A Popular Education Committee with the Mayor

Good morning. Today is Friday. We’ll be looking at an education board that blocked New York City’s plan to allocate $10.5 billion in school funding. We will also look at the salary increase prospects for a small but important group of attorneys who have not had a team since 2004.

“It would blow up the whole system,” said David Banks, principal of the schools.

He was referring to the unexpected display of independence by the Education Policy Committee, the city’s governing body for public schools. On Wednesday, the panel refuses to approve Bank’s formula for allocating $10.5 billion in school funding and determine how much each school will receive.

In the years since City Hall took control of the school system, the panel has largely had the policies of successive mayors rubber stamped. But twice in the past two months, the council has rejected proposals from Mayor Eric Adams’ administration – a suggestion that the council could become an obstacle as Adams pursues his education. .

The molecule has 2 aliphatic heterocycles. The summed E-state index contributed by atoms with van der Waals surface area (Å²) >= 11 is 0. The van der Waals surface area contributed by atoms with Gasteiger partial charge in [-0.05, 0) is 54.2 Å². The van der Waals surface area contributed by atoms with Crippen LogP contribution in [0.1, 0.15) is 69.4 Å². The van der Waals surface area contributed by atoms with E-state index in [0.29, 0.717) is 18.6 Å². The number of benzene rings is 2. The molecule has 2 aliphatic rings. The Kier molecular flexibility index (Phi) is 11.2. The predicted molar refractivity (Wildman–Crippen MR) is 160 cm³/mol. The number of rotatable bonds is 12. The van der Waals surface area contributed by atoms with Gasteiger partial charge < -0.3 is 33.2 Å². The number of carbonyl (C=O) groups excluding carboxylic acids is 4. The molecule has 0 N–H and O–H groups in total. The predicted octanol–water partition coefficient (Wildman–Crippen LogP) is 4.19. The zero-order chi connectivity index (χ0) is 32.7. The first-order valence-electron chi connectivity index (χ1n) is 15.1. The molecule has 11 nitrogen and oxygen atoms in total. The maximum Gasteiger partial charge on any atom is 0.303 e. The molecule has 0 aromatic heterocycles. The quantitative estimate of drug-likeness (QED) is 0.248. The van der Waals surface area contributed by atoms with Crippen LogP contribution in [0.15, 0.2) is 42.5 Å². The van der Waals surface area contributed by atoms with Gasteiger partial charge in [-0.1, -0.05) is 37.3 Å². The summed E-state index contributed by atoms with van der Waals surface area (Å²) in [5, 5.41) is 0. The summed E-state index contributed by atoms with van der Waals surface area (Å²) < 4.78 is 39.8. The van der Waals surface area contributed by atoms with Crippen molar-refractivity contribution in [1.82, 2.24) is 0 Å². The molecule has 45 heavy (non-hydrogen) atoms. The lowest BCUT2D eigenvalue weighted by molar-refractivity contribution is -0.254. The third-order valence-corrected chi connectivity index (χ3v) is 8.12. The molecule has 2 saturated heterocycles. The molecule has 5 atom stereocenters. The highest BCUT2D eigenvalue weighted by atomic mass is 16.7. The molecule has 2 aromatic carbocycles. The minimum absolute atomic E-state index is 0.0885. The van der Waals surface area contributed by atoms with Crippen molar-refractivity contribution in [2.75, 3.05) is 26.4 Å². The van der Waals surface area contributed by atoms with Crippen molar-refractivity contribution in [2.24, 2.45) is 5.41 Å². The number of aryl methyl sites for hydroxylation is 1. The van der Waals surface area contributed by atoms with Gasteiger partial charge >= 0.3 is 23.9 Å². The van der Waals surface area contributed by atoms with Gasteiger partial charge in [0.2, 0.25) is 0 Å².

The vote on how to split the funds has implications for how public schools across the city prepare for the next school year, because a formula must be passed before the $10.5 billion endowment. State and local can be distributed to approximately 1,500 schools. . Nathaniel Styer, a spokesman for the education department, said the vote “will likely delay budgeting and school preparation” for 2022-23.